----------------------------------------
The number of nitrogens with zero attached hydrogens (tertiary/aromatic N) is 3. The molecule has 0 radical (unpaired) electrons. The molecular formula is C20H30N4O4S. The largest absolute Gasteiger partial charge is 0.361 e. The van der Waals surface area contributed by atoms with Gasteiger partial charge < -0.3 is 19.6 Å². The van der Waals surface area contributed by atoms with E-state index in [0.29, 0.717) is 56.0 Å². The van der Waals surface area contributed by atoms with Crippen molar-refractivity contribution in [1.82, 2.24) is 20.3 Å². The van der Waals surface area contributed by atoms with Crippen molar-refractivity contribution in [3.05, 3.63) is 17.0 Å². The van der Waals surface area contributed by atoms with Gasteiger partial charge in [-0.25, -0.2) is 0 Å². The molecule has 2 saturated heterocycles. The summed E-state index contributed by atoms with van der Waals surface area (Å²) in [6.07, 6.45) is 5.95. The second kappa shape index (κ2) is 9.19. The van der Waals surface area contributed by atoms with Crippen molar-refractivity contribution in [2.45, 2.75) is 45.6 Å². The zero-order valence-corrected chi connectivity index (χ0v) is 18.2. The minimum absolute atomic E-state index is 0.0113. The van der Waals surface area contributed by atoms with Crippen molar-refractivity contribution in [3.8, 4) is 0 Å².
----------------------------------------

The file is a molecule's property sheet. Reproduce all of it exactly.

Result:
The number of nitrogens with zero attached hydrogens (tertiary/aromatic N) is 3. The molecule has 0 radical (unpaired) electrons. The molecular formula is C20H30N4O4S. The largest absolute Gasteiger partial charge is 0.361 e. The van der Waals surface area contributed by atoms with Gasteiger partial charge < -0.3 is 19.6 Å². The van der Waals surface area contributed by atoms with E-state index in [0.29, 0.717) is 56.0 Å². The van der Waals surface area contributed by atoms with Crippen molar-refractivity contribution in [1.82, 2.24) is 20.3 Å². The van der Waals surface area contributed by atoms with Crippen molar-refractivity contribution in [3.05, 3.63) is 17.0 Å². The van der Waals surface area contributed by atoms with Gasteiger partial charge in [-0.25, -0.2) is 0 Å². The molecule has 2 saturated heterocycles. The summed E-state index contributed by atoms with van der Waals surface area (Å²) in [6.07, 6.45) is 5.95. The second kappa shape index (κ2) is 9.19. The van der Waals surface area contributed by atoms with Crippen molar-refractivity contribution in [2.45, 2.75) is 45.6 Å². The zero-order valence-corrected chi connectivity index (χ0v) is 18.2. The minimum absolute atomic E-state index is 0.0113. The van der Waals surface area contributed by atoms with Crippen molar-refractivity contribution in [3.8, 4) is 0 Å².